Blog Entries
This Week March 26th. 2018
Category: Site News

Monday Muse

Jill will be providing the prompts to get our creative juices flowing.

Blog

Debbie will undoubtedly provide an interesting blog.

Planner

A prototype of the new planner system has been agreed by members. Each is allocated tasks on an alphabetical rota. If any member cannot fulfil his/her commitment then that person must find a replacement. The onus is not on Lesley. Thanks to Lesley for the hard work.

March/April Opportunities

There is a week left to enter these March competitions:

*Horror Flash Fiction THEME: Horror story of a lone survivor on a deserted island. Deadline 31st. March.

*Henshaw Press Deadline 31st. March 

Varying deadlines for the April competitions as follows:

*https://www.harpersbazaar.com/uk/culture/culture-news/a36157/harpers-bazaar-short-story-competition-2018/  Deadline 9th. April - Short notice but if you have a 'Looking Glass' themed story under 2,500 words then a possible.

*Stories of the Nature of Cities Urban Flash Fiction. Deadline 15th. April

*The Molotov Cocktail - Killer Flash. Deadline 20th. April

*http://www.smokelong.com/the-smokelong-quarterly-award-for-flash-fiction/  Deadlines April 29th. and May 20th. 

*THE MOMAYA SHORT STORY COMPETITION - Deadline 30th. April

Works in Progress

*Take a last look at 'The Forger', Jill's entry for Henshaw.

*Lesley's 'Nyctophobia' will be winging its way to the Horror Flash Fiction any time now so check it out soon.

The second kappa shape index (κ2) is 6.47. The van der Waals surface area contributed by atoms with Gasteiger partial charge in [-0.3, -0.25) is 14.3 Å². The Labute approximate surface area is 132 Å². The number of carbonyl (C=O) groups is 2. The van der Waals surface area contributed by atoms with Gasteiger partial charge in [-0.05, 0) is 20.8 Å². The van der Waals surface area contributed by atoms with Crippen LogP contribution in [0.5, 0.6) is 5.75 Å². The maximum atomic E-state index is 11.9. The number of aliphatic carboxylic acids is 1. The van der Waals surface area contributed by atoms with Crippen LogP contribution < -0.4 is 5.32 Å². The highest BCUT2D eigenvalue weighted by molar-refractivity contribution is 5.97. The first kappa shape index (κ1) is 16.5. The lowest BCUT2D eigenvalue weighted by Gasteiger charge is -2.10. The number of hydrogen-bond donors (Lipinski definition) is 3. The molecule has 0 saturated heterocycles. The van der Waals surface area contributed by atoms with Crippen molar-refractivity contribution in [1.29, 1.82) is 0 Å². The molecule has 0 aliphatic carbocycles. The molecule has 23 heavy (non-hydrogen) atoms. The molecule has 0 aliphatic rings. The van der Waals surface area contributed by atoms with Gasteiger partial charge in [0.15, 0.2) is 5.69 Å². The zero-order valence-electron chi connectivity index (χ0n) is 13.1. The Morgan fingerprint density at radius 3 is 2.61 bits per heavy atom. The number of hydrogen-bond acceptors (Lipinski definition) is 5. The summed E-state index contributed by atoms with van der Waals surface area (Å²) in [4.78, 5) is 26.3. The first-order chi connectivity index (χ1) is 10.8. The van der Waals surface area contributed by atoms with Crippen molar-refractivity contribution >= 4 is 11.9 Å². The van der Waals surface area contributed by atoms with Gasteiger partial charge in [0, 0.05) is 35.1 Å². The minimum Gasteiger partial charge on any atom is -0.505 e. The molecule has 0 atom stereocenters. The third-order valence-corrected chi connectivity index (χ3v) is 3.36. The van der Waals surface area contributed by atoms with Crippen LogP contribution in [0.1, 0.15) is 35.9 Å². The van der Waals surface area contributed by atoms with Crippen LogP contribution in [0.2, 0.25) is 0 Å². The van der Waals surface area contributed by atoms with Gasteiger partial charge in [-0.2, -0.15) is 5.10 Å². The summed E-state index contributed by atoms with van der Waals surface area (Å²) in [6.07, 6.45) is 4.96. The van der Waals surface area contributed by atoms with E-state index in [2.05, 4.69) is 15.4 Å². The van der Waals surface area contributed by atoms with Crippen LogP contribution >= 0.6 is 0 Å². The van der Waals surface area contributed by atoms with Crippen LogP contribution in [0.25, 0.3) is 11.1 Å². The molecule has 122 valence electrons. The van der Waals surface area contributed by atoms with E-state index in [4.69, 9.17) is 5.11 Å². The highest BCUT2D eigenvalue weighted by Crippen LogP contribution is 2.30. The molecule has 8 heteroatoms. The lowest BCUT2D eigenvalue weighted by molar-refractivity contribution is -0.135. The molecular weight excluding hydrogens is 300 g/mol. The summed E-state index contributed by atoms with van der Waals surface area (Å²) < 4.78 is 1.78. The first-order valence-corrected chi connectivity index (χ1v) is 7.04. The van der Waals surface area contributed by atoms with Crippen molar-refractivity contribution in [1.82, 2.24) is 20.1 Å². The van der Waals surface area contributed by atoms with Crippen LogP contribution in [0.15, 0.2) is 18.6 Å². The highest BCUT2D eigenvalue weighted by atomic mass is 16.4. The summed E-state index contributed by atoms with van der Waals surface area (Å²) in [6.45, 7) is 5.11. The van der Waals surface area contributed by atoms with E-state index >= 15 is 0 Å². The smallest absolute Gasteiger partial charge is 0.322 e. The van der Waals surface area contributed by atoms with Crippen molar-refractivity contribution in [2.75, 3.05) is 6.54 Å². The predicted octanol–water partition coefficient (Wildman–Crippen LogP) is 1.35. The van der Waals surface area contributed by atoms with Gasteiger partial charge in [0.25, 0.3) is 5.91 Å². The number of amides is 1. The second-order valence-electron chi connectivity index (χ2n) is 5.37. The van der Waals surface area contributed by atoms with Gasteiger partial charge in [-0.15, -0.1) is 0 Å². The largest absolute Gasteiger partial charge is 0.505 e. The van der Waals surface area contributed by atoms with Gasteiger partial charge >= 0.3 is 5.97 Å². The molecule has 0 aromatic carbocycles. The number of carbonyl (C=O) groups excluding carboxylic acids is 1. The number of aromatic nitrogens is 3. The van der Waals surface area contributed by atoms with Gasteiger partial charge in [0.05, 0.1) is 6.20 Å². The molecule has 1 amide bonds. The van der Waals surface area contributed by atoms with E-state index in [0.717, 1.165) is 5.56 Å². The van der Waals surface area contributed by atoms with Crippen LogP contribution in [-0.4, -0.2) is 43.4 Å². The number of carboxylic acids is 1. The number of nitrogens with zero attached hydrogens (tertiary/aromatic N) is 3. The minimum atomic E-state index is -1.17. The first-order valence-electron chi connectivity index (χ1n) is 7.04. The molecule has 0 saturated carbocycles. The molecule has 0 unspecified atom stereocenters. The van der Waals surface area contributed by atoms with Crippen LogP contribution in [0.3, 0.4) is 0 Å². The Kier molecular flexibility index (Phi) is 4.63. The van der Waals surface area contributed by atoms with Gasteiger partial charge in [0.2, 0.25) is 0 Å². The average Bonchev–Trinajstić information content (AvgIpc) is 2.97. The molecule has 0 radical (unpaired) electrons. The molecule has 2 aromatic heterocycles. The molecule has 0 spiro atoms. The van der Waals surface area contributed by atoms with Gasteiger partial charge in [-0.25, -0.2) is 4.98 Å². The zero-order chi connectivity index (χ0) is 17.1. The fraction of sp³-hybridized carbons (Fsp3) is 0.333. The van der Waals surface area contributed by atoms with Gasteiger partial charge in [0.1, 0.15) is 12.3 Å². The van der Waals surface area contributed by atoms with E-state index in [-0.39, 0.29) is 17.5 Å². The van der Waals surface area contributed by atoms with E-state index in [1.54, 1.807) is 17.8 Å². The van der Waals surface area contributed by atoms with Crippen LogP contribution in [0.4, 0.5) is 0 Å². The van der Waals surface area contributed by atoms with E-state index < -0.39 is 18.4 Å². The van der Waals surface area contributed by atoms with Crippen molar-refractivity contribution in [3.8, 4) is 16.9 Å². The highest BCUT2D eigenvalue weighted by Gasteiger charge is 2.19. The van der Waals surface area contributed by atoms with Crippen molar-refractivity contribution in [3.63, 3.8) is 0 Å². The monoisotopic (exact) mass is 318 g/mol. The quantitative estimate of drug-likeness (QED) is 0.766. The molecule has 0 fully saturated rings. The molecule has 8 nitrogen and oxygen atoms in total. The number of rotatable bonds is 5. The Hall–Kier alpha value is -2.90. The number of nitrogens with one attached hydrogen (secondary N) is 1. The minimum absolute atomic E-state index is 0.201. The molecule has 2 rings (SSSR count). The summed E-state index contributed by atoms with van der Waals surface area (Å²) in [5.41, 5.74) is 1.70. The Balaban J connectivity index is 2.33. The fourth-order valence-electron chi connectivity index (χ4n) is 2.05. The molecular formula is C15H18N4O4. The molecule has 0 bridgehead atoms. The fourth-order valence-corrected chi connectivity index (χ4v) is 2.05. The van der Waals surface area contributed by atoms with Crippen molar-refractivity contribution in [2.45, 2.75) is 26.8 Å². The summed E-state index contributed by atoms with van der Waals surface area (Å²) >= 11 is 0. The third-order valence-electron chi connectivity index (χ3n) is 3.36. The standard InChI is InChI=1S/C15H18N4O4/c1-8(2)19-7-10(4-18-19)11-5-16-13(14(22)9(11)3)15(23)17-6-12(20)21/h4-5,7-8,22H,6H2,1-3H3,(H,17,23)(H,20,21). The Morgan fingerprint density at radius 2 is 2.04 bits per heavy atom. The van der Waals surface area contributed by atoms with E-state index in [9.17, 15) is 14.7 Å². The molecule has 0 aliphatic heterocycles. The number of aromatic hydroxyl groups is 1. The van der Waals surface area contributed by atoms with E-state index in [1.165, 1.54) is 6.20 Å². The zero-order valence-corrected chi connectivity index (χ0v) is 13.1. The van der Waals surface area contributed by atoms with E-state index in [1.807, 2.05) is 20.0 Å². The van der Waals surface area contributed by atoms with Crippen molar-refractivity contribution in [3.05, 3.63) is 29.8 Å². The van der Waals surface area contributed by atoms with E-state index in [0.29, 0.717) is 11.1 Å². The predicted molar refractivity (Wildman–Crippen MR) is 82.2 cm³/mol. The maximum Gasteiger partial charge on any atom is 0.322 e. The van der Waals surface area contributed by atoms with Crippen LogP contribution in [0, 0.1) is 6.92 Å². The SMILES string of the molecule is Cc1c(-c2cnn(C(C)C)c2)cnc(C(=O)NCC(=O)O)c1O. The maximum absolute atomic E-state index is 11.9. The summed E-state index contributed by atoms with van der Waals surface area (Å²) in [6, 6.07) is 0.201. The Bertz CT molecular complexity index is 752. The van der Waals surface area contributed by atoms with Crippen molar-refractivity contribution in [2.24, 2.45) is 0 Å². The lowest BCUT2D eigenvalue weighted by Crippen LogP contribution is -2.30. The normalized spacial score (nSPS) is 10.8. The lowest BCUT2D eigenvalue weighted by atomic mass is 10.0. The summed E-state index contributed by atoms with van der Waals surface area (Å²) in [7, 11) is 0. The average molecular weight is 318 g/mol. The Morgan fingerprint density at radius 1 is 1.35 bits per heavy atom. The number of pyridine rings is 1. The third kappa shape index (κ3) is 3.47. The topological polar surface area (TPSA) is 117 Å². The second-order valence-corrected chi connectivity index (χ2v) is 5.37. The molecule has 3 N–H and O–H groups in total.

*Chris N has an edited flash about to be posted for the same competition.

*Alyson has a story on the theme of 'the wedding gift' for critiquing.

The Meeting Room

*New member Jim will be taking some time out.

*Waiting for information on Sue.

The Bragging Stool

Angela, Chris, Crilly, Laura, and Sue feature in Ad Hoc yet again. Sue believes this is her 97th. appearance!

Congratulations to Alyson for her third place in Brilliant Flash Fiction. Read here: https://brilliantflashfictionmag.wordpress.com/2018/03/20/art-prompt-writing-contest-results/#more-2899

Jill is published in the Earlyworks Press Anthology. Apologies, I don't have a link.

 WA Newsletter 

*Members agree on the viability of a newsletter. See the notes of the formal meeting, Sunday 25th. March, penned by Angela.

 

Formal chat: Sunday, 22nd. April 2018 at 11 a.m. CET with Chris N in the Chair

This Week on WA
Category: Site News

A summary of what is happening around the site... 

Blog: Vanessa has penned an informative post about using emotion more in our writing. Something many of us struggle with I should imagine! 

Monday Muses: Maggie has challenged us to write about childhood and fantasy providing some great photo's and a prompt. The world is such a magical place when your a child, it's rich picking for a story, if only I could remember that far back!

Feedback - both Angela and Alyson have posted pieces for the March Challenge and Jill, Lesley and Sue have pieces in the Works in Progress forum. If you have a minute please take a look.

The Bragging Stool is unusually vacant this past week, where are those Ad Hoccers or have I missed something. 

In the Notice Board you'll find a link for your secondary contact details if you haven't already provided it. And Angela is looking for advice about a creative writing CV.